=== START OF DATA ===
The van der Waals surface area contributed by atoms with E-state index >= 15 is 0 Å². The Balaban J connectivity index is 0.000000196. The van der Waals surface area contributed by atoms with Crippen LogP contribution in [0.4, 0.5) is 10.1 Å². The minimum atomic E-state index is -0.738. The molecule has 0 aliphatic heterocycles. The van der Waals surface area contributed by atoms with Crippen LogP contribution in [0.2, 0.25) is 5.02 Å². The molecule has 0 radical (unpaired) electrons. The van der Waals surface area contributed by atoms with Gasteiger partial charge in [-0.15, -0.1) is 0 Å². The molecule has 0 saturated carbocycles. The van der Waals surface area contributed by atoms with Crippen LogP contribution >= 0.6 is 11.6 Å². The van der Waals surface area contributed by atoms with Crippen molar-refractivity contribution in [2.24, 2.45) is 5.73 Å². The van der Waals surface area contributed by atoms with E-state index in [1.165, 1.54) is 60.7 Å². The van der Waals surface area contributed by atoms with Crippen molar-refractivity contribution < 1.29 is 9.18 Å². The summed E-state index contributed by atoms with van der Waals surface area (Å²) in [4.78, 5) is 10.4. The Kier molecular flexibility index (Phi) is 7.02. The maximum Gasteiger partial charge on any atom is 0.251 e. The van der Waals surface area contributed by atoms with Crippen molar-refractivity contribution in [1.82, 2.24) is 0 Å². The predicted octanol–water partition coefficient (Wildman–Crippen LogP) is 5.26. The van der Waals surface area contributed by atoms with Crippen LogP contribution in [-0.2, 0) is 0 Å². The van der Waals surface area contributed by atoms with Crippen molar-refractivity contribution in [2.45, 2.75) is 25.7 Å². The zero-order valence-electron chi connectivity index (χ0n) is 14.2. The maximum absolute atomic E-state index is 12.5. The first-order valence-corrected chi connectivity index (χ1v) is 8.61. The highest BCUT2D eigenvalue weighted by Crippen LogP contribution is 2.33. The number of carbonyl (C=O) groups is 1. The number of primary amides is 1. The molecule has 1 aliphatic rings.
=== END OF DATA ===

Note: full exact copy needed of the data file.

The van der Waals surface area contributed by atoms with E-state index >= 15 is 0 Å². The Balaban J connectivity index is 0.000000196. The van der Waals surface area contributed by atoms with Crippen LogP contribution in [0.4, 0.5) is 10.1 Å². The minimum atomic E-state index is -0.738. The molecule has 0 aliphatic heterocycles. The van der Waals surface area contributed by atoms with Crippen LogP contribution in [0.2, 0.25) is 5.02 Å². The molecule has 0 radical (unpaired) electrons. The van der Waals surface area contributed by atoms with Gasteiger partial charge in [-0.15, -0.1) is 0 Å². The molecule has 0 saturated carbocycles. The van der Waals surface area contributed by atoms with Crippen LogP contribution >= 0.6 is 11.6 Å². The van der Waals surface area contributed by atoms with Crippen molar-refractivity contribution in [2.24, 2.45) is 5.73 Å². The van der Waals surface area contributed by atoms with E-state index in [1.165, 1.54) is 60.7 Å². The van der Waals surface area contributed by atoms with Crippen molar-refractivity contribution < 1.29 is 9.18 Å². The summed E-state index contributed by atoms with van der Waals surface area (Å²) in [4.78, 5) is 10.4. The Kier molecular flexibility index (Phi) is 7.02. The maximum Gasteiger partial charge on any atom is 0.251 e. The van der Waals surface area contributed by atoms with Crippen molar-refractivity contribution in [1.82, 2.24) is 0 Å². The predicted octanol–water partition coefficient (Wildman–Crippen LogP) is 5.26. The van der Waals surface area contributed by atoms with Crippen LogP contribution in [-0.2, 0) is 0 Å². The van der Waals surface area contributed by atoms with Crippen molar-refractivity contribution in [2.45, 2.75) is 25.7 Å². The zero-order valence-electron chi connectivity index (χ0n) is 14.2. The maximum absolute atomic E-state index is 12.5. The first-order valence-corrected chi connectivity index (χ1v) is 8.61. The highest BCUT2D eigenvalue weighted by Crippen LogP contribution is 2.33. The number of carbonyl (C=O) groups is 1. The number of primary amides is 1. The molecule has 1 aliphatic rings.